SIBO breath test – a first step towards diagnosis
Diagnosing Small Intestinal Bacterial Overgrowth (SIBO) can be challenging, especially because symptoms are often similar to other digestive disorders. However, the SIBO breath test has established itself as a very valuable tool for diagnosing this disease.
How does the test work?
The SIBO breath test is a non-invasive test that measures the concentrations of hydrogen (H2) and methane (CH4) in the air you breathe and can be easily performed at home.
These gases, which are measured in the air we breathe, are produced by the bacteria in the small intestine during the breakdown of carbohydrates. An increased level of these gases in the air you breathe can be an indicator of bacterial overgrowth in the small intestine. The test involves collecting breath samples in special glass tubes over a period of about three hours.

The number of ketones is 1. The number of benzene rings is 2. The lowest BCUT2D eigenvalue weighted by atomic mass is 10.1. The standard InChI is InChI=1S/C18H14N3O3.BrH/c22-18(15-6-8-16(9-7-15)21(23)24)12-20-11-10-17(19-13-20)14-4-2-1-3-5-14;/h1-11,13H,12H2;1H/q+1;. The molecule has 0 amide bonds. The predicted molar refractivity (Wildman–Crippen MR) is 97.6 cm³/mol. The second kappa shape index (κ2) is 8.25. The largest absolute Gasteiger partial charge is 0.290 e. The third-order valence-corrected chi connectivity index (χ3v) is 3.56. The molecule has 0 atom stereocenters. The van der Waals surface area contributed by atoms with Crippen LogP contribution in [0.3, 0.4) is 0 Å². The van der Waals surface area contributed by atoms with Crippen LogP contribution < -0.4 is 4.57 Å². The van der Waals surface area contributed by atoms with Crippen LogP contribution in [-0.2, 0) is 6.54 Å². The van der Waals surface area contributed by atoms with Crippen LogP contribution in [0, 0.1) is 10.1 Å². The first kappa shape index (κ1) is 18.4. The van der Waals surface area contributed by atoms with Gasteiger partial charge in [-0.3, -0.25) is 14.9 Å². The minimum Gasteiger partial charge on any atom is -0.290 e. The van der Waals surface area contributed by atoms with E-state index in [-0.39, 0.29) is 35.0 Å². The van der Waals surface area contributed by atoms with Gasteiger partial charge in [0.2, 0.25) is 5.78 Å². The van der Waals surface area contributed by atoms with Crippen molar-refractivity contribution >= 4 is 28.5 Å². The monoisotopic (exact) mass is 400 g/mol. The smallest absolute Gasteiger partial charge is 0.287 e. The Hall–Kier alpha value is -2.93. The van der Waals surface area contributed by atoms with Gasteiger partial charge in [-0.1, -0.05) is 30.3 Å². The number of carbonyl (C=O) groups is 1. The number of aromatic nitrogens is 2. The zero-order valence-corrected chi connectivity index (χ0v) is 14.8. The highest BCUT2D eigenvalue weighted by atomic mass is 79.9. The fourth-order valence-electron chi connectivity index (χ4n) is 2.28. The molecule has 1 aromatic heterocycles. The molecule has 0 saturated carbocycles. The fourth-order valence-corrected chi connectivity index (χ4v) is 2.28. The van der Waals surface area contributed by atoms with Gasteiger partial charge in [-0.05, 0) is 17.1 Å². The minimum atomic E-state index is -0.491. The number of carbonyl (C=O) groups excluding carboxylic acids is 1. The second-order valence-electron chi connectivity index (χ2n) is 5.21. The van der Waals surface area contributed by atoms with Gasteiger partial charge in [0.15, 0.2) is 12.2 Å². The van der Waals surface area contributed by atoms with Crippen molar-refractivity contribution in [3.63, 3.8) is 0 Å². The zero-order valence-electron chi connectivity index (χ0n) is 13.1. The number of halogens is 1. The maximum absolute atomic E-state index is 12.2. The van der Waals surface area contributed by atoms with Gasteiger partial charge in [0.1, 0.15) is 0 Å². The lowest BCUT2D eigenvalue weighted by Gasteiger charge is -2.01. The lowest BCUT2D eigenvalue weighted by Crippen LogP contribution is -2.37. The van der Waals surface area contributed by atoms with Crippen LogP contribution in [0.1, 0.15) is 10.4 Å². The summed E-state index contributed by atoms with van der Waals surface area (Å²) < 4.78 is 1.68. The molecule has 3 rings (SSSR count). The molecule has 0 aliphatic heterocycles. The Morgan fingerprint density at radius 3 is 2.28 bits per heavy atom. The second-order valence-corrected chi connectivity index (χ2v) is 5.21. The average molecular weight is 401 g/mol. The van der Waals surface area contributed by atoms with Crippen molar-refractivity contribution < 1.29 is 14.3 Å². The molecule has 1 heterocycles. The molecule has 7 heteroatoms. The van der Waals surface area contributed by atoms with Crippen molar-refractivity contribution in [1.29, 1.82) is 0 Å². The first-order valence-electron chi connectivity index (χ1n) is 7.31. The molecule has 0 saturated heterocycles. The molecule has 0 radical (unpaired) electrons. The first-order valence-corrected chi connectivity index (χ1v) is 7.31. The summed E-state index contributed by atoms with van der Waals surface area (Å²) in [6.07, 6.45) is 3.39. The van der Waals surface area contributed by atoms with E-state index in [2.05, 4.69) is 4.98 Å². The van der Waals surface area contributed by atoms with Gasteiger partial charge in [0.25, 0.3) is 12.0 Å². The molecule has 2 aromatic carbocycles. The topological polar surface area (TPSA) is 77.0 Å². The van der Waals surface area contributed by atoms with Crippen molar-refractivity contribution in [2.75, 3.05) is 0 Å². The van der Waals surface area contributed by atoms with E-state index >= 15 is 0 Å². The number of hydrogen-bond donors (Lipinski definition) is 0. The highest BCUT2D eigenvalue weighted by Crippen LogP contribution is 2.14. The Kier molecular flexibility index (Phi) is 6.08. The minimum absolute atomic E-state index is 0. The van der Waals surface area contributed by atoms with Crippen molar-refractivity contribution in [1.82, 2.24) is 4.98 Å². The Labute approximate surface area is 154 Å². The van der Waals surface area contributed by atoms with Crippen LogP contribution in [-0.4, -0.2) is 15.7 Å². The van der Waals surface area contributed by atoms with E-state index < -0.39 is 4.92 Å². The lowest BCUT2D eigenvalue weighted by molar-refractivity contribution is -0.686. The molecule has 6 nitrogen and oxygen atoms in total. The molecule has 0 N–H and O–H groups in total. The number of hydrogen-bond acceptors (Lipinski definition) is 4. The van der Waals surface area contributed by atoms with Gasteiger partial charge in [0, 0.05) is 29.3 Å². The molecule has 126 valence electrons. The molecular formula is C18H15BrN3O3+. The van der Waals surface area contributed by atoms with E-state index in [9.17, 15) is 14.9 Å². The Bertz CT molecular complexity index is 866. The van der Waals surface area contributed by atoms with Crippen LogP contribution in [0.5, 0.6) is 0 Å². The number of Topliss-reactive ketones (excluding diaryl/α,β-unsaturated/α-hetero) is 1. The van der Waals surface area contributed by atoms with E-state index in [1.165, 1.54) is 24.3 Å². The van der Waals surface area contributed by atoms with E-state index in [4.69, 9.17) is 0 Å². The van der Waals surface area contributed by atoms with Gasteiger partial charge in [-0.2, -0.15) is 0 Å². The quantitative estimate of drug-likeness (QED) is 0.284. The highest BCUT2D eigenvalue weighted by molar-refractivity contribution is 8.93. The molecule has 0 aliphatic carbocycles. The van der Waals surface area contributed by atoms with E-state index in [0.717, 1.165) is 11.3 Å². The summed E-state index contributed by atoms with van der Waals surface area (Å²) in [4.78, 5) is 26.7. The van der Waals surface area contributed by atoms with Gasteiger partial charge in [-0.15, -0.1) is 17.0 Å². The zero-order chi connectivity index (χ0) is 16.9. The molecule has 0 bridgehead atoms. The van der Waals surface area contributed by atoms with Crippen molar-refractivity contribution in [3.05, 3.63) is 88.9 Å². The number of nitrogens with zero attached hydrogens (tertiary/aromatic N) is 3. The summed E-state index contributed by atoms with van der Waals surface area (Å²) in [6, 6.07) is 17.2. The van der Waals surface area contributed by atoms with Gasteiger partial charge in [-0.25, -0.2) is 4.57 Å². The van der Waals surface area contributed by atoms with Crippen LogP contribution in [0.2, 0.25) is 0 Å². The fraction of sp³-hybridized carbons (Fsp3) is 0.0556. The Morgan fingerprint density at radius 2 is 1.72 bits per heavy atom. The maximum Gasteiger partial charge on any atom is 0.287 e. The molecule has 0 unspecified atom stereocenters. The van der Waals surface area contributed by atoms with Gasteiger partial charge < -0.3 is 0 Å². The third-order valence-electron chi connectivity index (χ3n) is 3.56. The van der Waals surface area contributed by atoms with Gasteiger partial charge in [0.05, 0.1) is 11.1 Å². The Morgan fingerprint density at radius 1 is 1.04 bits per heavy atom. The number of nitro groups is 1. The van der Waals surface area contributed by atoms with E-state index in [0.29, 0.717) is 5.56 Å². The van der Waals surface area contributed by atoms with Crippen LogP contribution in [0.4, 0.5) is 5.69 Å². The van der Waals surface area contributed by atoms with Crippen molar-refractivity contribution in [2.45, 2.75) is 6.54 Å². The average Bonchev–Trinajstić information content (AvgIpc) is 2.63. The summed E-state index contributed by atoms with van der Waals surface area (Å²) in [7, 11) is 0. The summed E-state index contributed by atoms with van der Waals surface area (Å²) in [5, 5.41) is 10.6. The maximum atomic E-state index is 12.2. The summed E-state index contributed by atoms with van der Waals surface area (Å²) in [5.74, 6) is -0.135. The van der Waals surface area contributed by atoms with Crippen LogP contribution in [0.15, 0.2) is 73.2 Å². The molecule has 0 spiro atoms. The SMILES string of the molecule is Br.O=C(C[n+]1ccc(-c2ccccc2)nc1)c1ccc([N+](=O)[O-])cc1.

Special preparation is required before the test, which includes a restricted diet and temporary discontinuation of certain medications.
It is important to note that while the SIBO breath test is considered the gold standard for diagnosing SIBO, it is not 100% accurate. False positive or false negative results are possible and the test should always be interpreted in the context of a comprehensive medical assessment.
The results of the SIBO breath test can have a significant impact on the treatment plan. A positive result can pave the way for targeted antibiotic therapy, while a negative result can open other diagnostic avenues, such as further testing.